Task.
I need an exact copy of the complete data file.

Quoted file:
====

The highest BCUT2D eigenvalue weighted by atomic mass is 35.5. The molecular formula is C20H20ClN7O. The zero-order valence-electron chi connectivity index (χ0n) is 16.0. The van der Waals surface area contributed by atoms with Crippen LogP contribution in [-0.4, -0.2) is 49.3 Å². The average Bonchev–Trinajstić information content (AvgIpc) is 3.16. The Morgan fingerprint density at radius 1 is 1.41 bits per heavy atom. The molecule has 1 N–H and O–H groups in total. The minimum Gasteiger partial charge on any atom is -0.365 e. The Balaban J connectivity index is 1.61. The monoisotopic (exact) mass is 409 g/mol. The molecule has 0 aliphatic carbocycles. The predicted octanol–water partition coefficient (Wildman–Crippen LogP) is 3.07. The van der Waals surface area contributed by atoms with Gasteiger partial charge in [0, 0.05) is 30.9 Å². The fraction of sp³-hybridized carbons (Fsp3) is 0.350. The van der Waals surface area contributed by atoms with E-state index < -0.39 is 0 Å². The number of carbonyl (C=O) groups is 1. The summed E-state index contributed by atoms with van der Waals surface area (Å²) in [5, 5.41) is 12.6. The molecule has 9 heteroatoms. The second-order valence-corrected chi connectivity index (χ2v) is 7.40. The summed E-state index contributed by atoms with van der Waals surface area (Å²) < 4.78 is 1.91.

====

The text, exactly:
The highest BCUT2D eigenvalue weighted by atomic mass is 35.5. The molecular formula is C20H20ClN7O. The zero-order valence-electron chi connectivity index (χ0n) is 16.0. The van der Waals surface area contributed by atoms with Crippen LogP contribution in [-0.4, -0.2) is 49.3 Å². The average Bonchev–Trinajstić information content (AvgIpc) is 3.16. The Morgan fingerprint density at radius 1 is 1.41 bits per heavy atom. The molecule has 1 N–H and O–H groups in total. The minimum Gasteiger partial charge on any atom is -0.365 e. The Balaban J connectivity index is 1.61. The monoisotopic (exact) mass is 409 g/mol. The molecule has 0 aliphatic carbocycles. The predicted octanol–water partition coefficient (Wildman–Crippen LogP) is 3.07. The van der Waals surface area contributed by atoms with Gasteiger partial charge in [0, 0.05) is 30.9 Å². The fraction of sp³-hybridized carbons (Fsp3) is 0.350. The van der Waals surface area contributed by atoms with E-state index < -0.39 is 0 Å². The number of carbonyl (C=O) groups is 1. The summed E-state index contributed by atoms with van der Waals surface area (Å²) in [5, 5.41) is 12.6. The molecule has 9 heteroatoms. The second-order valence-corrected chi connectivity index (χ2v) is 7.40. The summed E-state index contributed by atoms with van der Waals surface area (Å²) < 4.78 is 1.91.